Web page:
Despite what Goodell says, Deflategate has never been about integrity and fairness. Nobody hacked into any Seattle Seahawks computers here.

From the beginning, this has been much ado about nothing. It’s been about NFL fans’ disdain for Belichick and their jealousy of Brady, the luckiest football player alive.

Goodell had to do something, and now he’s got half of America again questioning his integrity and job performance.

No objections here, your honor.

Sue his pants off.

Photo: Keith Allison via Flickr

Senator Presses NFL On Domestic Violence Ahead Of Super Bowl

By Niels Lesniewski, CQ-Roll Call (TNS)

Sen. Richard Blumenthal isn’t convinced the National Football League is doing everything possible to address domestic violence.

The Connecticut Democrat is particularly skeptical of the way the NFL plans to allocate $25 million over five years to back groups that fight domestic violence. Some of that money will come in the form of “promotional support” to entities such as the National Domestic Violence Hotline, according to a letter to Blumenthal and Sen. Brian Schatz (D-HI) from Commissioner Roger Goodell.

Aside from the dollar value seeming small compared to the NFL’s multibillion-dollar revenues, Blumenthal sounds dubious of the promotional elements, and he fired off a response letter to Goodell on Friday.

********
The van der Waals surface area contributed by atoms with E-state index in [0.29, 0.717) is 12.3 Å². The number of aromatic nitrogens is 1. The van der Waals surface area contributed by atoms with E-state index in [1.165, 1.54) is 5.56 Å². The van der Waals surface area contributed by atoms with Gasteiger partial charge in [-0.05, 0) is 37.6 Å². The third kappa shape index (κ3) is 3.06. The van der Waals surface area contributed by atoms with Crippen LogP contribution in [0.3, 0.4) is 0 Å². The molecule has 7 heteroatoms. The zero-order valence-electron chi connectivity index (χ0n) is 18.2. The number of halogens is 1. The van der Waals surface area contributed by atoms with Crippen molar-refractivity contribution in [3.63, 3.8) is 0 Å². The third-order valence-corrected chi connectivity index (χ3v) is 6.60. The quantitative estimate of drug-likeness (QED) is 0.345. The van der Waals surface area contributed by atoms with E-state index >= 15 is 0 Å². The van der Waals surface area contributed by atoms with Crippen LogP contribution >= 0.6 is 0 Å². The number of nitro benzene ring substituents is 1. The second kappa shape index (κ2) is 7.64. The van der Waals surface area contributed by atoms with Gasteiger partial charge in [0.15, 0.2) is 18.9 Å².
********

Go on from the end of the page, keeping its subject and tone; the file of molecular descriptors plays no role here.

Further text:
“Even at the current level of commitment, when it comes to clear terms for timing and action, the NFL has hedged and dodged. The letter implies that some of the $25 million would be used for promotional support, which may include public service announcements,” Blumenthal said. “These supposed ‘public service’ ads may also be self-serving — promoting the NFL’s public image as much as raising awareness. Insofar as they raise public awareness, they are likely to substantially increase call volume to the hotline as well as requests for service without actually bolstering resources for local service providers that struggle every day to help survivors rebuild their lives.”

There is a significant additional commitment for public service announcements from the League, Goodell wrote in his letter.

“During the past regular season, the NFL donated its institutional media time during game broadcasts to run PSAs featuring celebrities, as well as current and former NFL players, that were produced in conjunction with the advocacy group NO MORE,” Goodell wrote, valuing the commitment at about $50 million, running through the Super Bowl.

Blumenthal’s response also highlights the potential for a legislative response.

“Regardless of financial commitment, the NFL so far has not articulated how it will ensure that its athletes are genuinely good role models to fans – a step that only the NFL can take towards truly shifting the culture,” he wrote. “Taken in totality, I believe that the NFL’s handling of its response to public outcry over the league’s role in domestic violence is a clear indication of why additional oversight of professional sports leagues is necessary. I plan to reintroduce the SPORTS Act to make sure that Congress and the public have the ability to periodically and formally review the appropriateness of the antitrust exemptions.”

AFP Photo